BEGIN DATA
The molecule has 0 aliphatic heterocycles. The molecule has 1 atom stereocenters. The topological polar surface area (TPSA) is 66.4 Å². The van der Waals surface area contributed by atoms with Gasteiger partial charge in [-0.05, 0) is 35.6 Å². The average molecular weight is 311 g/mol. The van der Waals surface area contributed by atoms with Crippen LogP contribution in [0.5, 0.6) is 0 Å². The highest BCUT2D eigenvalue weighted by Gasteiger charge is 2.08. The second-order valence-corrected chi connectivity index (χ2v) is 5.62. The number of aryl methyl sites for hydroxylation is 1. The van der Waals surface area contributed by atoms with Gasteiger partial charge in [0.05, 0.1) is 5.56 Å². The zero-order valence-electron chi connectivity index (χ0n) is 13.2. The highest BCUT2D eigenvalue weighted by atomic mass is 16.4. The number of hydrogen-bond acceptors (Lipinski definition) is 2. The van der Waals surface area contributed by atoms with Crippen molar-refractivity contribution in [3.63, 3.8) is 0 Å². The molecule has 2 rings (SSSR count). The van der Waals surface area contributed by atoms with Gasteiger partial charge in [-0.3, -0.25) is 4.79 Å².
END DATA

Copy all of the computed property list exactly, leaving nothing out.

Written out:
The molecule has 0 aliphatic heterocycles. The molecule has 1 atom stereocenters. The topological polar surface area (TPSA) is 66.4 Å². The van der Waals surface area contributed by atoms with Gasteiger partial charge in [-0.05, 0) is 35.6 Å². The average molecular weight is 311 g/mol. The van der Waals surface area contributed by atoms with Crippen LogP contribution in [0.5, 0.6) is 0 Å². The highest BCUT2D eigenvalue weighted by Gasteiger charge is 2.08. The second-order valence-corrected chi connectivity index (χ2v) is 5.62. The number of aryl methyl sites for hydroxylation is 1. The van der Waals surface area contributed by atoms with Gasteiger partial charge in [0.05, 0.1) is 5.56 Å². The zero-order valence-electron chi connectivity index (χ0n) is 13.2. The highest BCUT2D eigenvalue weighted by atomic mass is 16.4. The number of hydrogen-bond acceptors (Lipinski definition) is 2. The van der Waals surface area contributed by atoms with Crippen molar-refractivity contribution in [3.63, 3.8) is 0 Å². The molecule has 2 rings (SSSR count). The van der Waals surface area contributed by atoms with Gasteiger partial charge in [-0.3, -0.25) is 4.79 Å².